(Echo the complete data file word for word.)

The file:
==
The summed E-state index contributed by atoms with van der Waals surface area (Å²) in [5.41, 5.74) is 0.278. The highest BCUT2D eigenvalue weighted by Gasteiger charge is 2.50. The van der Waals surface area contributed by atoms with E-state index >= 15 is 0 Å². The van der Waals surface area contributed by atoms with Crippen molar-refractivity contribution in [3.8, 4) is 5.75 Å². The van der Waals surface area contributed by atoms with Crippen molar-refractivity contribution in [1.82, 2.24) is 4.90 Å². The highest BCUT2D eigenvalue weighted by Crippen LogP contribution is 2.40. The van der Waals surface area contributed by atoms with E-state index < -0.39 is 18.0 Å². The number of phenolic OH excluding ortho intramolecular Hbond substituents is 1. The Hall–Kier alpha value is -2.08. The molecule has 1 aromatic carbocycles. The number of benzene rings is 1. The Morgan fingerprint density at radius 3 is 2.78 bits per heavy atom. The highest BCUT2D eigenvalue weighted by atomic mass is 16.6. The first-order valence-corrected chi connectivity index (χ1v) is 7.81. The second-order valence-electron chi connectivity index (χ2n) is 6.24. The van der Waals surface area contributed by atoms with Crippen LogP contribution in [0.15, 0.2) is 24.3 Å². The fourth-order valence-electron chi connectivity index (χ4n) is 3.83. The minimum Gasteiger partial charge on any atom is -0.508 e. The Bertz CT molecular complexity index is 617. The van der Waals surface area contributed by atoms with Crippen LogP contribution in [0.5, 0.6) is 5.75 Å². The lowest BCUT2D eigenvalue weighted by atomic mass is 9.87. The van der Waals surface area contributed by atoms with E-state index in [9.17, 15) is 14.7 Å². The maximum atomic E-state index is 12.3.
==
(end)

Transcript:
The summed E-state index contributed by atoms with van der Waals surface area (Å²) in [5.41, 5.74) is 0.278. The highest BCUT2D eigenvalue weighted by Gasteiger charge is 2.50. The van der Waals surface area contributed by atoms with E-state index >= 15 is 0 Å². The van der Waals surface area contributed by atoms with Crippen molar-refractivity contribution in [3.8, 4) is 5.75 Å². The van der Waals surface area contributed by atoms with Crippen molar-refractivity contribution in [1.82, 2.24) is 4.90 Å². The highest BCUT2D eigenvalue weighted by Crippen LogP contribution is 2.40. The van der Waals surface area contributed by atoms with E-state index < -0.39 is 18.0 Å². The number of phenolic OH excluding ortho intramolecular Hbond substituents is 1. The Hall–Kier alpha value is -2.08. The molecule has 1 aromatic carbocycles. The number of benzene rings is 1. The Morgan fingerprint density at radius 3 is 2.78 bits per heavy atom. The highest BCUT2D eigenvalue weighted by atomic mass is 16.6. The first-order valence-corrected chi connectivity index (χ1v) is 7.81. The second-order valence-electron chi connectivity index (χ2n) is 6.24. The van der Waals surface area contributed by atoms with Crippen LogP contribution in [0.15, 0.2) is 24.3 Å². The fourth-order valence-electron chi connectivity index (χ4n) is 3.83. The minimum Gasteiger partial charge on any atom is -0.508 e. The Bertz CT molecular complexity index is 617. The van der Waals surface area contributed by atoms with Crippen LogP contribution in [0.5, 0.6) is 5.75 Å². The lowest BCUT2D eigenvalue weighted by atomic mass is 9.87. The van der Waals surface area contributed by atoms with E-state index in [9.17, 15) is 14.7 Å². The maximum atomic E-state index is 12.3.